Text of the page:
In the plasma-polymerization reaction according to this invention, the pressure in the reaction vessel is reduced to 10-3 Torr or less before initiating the polymerization. In order to remove oxygen as much as possible, the pressure is preferably reduced to 10-4 Torr or less, more preferably 10-5 Torr or less. The means for plasma-excitation is not critical and there may be used, for example, high frequency discharge, microwave discharge, low frequency discharge, direct current discharge and the like.
It is desirable to introduce a rare gas such as argon, helium, neon or the like simultaneously with the introduction of the compound to be polymerized in order to prevent the change of pressure in the reaction vessel and stabilize the reaction system.
This invention is illustrated in more detail referring to the accompanying drawings, in which FIG. 1 is an example of a cylindrical plasma reactor which can be used in carrying out this invention, FIG. 2 is a schematic diagram of an acetylene polymer film equipped with a copper electrode, and FIG. 3 is a schematic diagram of a bell jar type plasma reactor which can be used in carrying out this invention.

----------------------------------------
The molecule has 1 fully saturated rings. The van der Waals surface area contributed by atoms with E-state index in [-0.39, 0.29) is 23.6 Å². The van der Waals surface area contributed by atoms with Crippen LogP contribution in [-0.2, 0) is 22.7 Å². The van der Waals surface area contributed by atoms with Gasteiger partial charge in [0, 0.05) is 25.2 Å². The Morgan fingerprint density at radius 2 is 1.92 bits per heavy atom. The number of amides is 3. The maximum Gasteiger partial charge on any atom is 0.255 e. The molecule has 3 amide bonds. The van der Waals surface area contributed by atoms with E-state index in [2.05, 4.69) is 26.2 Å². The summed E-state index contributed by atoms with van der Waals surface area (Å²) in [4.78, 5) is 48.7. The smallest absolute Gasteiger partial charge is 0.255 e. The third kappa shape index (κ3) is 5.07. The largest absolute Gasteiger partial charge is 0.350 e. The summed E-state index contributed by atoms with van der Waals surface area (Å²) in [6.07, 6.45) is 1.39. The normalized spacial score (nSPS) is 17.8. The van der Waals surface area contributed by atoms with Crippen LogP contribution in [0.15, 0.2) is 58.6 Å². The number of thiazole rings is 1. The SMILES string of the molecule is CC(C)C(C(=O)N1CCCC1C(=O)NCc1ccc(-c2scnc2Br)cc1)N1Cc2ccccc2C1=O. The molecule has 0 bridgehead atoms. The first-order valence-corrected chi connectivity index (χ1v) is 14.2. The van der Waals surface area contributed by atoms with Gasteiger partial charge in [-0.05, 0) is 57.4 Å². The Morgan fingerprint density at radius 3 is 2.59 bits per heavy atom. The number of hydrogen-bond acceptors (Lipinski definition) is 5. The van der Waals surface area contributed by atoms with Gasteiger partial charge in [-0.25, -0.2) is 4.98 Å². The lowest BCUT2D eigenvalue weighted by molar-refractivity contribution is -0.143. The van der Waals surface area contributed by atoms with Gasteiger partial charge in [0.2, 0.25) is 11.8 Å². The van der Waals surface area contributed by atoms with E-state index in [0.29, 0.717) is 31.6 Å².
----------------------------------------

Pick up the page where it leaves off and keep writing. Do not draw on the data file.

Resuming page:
The numbers used in the drawings have the following means: 1: inlet for compound to be polymerized, 2: inlet for rare gas, 3: high frequency power supply, 4: coil for plasma-excitation, 5: substrate on which film is to be formed, 6: valve for regulating evacuation rate, 7: gas outlet, 8: flow control valve for compound to be polymerized, 9: flow control valve for rare gas, 10: tank for compound to be polymerized, 11: tank for rare gas, 12: reactor body, 13: probes, 14: copper electrode, 15: film of acetylene polymer or doped acetylene polymer, 16: plate type electrodes arranged in parallel, 17: sample holder, 18: probes, 19: apparatus for measurement with probes, 20: alternating current power supply, 21: valve for regulating flow rate of compound to be polymerized, 22: tank for mixed gas of compound to be polymerized and rare gas, 23: valve for regulating evacuation rate, 24: heat-resistant glass bell jar.
The type of the plasma-polymerization reactor used in this invention is not critical. However, for example, the reactor shown in FIG. 1 is used. Into the reactor body 12 are introduced the compound to be polymerized and the rare gas through the inlet 1 and the inlet 2, respectively. Plasma is excited by means of the coil for plasma excitation 4, and a plasma polymer film is formed on the acetylene polymer or doped acetylene polymer 5. The reactor is maintained under desired reduced pressure by operating the valve 6.
The pressure in the reactor during the plasma reaction is preferably 0.5 Torr or less, particularly preferably 0.05 Torr or less, in order to make the oxygen-permeability lower by increasing the crosslinking density of the plasma polymer film.